Exclusion clause held not to cover certain claims arising out of negligence, as a consequence of the specific wording in the clause

13. June 2023 0

Insurance law – Commercial general liability insurance – Exclusions – Interpretation of policy – Duty to defend – Practice – Pleadings – Class actions

Aviva Insurance Co. of Canada v. 8262900 Canada Inc. (c.o.b. Carepartners/Community Nursing Services Foundation), [2023] O.J. No. 2041, 2023 ONSC 2641, Ontario Superior Court of Justice, May 1, 2023, M. Koehnen J.

The insured, a large provider of healthcare services, was hacked in 2018 and personal data of employees was obtained by the hackers. The data was published online when the insured refused to pay a ransom demand. A class action was commenced against the insured seeking damages for personal injury.  The insurer responded to the class action and agreed to defend and indemnify the insured under a commercial liability policy, without prejudicing its right to take a position in a later proceeding that it was not obliged to respond. The class-action was settled. The insurer then brought an application for a declaration that it did not owe any duty to respond to the class action and an order that the insured reimburse it for defending and settling the class-action. The application was dismissed.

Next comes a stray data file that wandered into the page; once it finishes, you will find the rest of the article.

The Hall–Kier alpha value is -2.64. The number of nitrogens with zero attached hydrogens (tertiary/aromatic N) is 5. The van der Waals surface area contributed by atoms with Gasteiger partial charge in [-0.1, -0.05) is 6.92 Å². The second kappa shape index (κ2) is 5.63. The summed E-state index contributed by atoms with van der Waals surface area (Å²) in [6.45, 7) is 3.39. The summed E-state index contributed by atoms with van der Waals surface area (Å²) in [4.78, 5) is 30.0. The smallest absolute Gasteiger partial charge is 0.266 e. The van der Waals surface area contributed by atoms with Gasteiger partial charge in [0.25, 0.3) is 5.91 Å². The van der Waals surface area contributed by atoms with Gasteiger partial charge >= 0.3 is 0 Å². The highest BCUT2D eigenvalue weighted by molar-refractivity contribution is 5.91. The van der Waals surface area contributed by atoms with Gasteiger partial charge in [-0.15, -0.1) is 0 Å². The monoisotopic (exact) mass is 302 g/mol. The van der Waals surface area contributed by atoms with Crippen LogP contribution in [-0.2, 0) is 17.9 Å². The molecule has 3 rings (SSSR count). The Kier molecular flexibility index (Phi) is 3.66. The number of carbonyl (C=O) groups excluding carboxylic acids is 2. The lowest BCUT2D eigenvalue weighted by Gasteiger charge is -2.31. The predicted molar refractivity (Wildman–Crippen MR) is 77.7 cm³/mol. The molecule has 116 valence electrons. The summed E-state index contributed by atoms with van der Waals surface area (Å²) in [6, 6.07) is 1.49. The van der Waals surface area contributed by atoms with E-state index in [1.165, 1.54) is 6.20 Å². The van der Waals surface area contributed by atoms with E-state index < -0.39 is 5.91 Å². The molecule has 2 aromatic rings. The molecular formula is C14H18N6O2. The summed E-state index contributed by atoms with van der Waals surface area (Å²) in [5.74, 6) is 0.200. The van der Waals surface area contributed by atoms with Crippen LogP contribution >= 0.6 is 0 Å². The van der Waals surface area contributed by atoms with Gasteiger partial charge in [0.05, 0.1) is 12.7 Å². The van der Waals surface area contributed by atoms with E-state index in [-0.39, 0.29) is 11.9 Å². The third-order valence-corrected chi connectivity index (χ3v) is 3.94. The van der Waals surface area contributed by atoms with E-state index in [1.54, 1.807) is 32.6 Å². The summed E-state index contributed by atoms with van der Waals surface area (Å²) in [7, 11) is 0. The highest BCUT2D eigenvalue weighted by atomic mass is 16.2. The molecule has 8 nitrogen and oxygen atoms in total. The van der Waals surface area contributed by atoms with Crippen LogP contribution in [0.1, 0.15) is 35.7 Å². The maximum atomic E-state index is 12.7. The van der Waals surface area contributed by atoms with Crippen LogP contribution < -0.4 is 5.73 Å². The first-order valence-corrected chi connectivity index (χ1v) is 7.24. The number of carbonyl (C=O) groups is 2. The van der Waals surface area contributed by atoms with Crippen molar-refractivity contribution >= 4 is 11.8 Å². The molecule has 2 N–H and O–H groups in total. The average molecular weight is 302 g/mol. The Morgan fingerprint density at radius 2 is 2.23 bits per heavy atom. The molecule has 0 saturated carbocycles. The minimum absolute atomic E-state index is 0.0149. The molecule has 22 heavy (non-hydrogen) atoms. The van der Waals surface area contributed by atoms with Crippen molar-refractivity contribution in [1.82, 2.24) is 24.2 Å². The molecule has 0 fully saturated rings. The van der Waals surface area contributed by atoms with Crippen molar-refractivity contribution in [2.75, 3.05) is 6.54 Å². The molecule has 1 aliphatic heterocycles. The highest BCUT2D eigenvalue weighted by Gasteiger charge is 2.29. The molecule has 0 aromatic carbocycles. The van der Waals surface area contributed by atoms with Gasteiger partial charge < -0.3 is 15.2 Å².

The insurer relied on a data exclusion endorsement to the policy, which excluded coverage for personal injury claims arising out of the display of data on the Internet or similar system, and also that the insurance did not apply to liability for misappropriation of data. The insurer argued that the entire class action flowed from the misappropriation of data and was excluded by the endorsement.

The court reviewed the pleading in the class action and concluded that the claim did not seek to hold the insured liable for misappropriation of data but rather for negligence arising out of the misappropriation. The language of the endorsement was specifically worded to exclude liability for misappropriation of data and did not refer to claims arising out of the misappropriation.

This case was digested by Mark A. McPhee, and first published in the LexisNexis® Harper Grey Insurance Law Netletter and the Harper Grey Insurance Law Newsletter. If you would like to discuss this case further, please contact Mark A. McPhee at [email protected].

To stay current with the new case law and emerging legal issues in this area, subscribe here.